Sex is an important prognostic factor for glioblastoma but not for nonglioblastoma

Neurooncol Pract. 2019 Dec;6(6):451-462. doi: 10.1093/nop/npz019. Epub 2019 May 18.


Background: Glioblastoma (GBM) is the most common and most malignant glioma. Nonglioblastoma (non-GBM) gliomas (WHO Grades II and III) are invasive and also often fatal. The goal of this study is to determine whether sex differences exist in glioma survival.

Methods: Data were obtained from the National Cancer Database (NCDB) for years 2010 to 2014. GBM (WHO Grade IV; N = 2073) and non-GBM (WHO Grades II and III; N = 2963) were defined using the histology grouping of the Central Brain Tumor Registry of the United States. Non-GBM was divided into oligodendrogliomas/mixed gliomas and astrocytomas. Sex differences in survival were analyzed using Kaplan-Meier and multivariable Cox proportional hazards models adjusted for known prognostic variables.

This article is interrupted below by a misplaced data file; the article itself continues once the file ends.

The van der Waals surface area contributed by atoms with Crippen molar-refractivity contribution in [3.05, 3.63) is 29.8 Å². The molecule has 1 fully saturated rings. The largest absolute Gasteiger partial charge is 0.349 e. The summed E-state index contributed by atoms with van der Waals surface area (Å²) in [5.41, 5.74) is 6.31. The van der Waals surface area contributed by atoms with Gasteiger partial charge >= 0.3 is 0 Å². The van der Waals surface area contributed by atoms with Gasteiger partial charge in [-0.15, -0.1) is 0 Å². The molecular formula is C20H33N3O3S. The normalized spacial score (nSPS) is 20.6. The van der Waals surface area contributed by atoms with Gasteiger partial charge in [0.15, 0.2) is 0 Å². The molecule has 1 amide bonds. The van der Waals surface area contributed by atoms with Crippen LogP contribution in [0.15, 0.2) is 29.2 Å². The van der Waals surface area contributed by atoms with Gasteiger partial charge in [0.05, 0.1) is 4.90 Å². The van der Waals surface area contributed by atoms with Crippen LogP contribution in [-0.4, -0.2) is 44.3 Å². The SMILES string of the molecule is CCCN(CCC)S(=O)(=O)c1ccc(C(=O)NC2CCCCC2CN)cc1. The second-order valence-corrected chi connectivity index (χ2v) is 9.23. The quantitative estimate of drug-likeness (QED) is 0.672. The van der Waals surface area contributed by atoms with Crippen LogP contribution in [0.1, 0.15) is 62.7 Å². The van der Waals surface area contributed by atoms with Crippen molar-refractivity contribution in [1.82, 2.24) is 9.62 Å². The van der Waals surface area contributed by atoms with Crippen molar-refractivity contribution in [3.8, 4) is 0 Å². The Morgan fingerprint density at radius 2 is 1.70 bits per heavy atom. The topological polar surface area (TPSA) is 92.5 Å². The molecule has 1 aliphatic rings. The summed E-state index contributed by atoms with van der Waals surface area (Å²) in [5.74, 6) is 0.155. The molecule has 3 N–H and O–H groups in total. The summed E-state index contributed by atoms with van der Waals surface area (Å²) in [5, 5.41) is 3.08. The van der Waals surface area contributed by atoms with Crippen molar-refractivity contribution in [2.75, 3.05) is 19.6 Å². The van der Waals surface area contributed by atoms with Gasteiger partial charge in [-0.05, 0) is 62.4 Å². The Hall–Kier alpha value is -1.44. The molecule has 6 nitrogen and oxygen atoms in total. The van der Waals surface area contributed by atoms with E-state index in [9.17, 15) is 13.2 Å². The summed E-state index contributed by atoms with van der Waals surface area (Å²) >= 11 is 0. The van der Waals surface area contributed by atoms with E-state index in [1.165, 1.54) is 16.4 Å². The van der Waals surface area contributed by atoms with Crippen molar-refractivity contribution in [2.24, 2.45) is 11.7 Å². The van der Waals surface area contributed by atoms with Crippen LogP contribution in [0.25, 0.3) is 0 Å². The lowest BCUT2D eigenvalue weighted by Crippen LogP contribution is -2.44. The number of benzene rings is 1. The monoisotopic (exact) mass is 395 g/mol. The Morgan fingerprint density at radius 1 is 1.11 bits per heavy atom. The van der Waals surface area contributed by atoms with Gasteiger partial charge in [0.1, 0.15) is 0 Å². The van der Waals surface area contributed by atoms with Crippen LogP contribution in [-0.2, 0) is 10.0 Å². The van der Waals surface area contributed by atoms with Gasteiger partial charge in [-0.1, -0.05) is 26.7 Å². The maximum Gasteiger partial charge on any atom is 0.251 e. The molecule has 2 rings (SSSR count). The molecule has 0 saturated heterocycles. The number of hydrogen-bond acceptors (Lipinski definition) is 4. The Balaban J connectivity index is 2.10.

Results: There was a female survival advantage in patients with GBM both in the unadjusted (P = .048) and adjusted (P = .003) models. Unadjusted, median survival was 20.1 months (95% CI: 18.7-21.3 months) for women and 17.8 months (95% CI: 16.9-18.7 months) for men. Adjusted, median survival was 20.4 months (95% CI: 18.9-21.6 months) for women and 17.5 months (95% CI: 16.7-18.3 months) for men. When stratifying by age group (18-55 vs 56+ years at diagnosis), this female survival advantage appeared only in the older group, adjusting for covariates (P = .017). Women (44.1%) had a higher proportion of methylated MGMT (O6-methylguanine-DNA methyltransferase) than men (38.4%). No sex differences were found for non-GBM.

Conclusions: Using the NCDB data, there was a statistically significant female survival advantage in GBM, but not in non-GBM.

Keywords: NCDB; glioblastoma; glioma; sex differences; survival.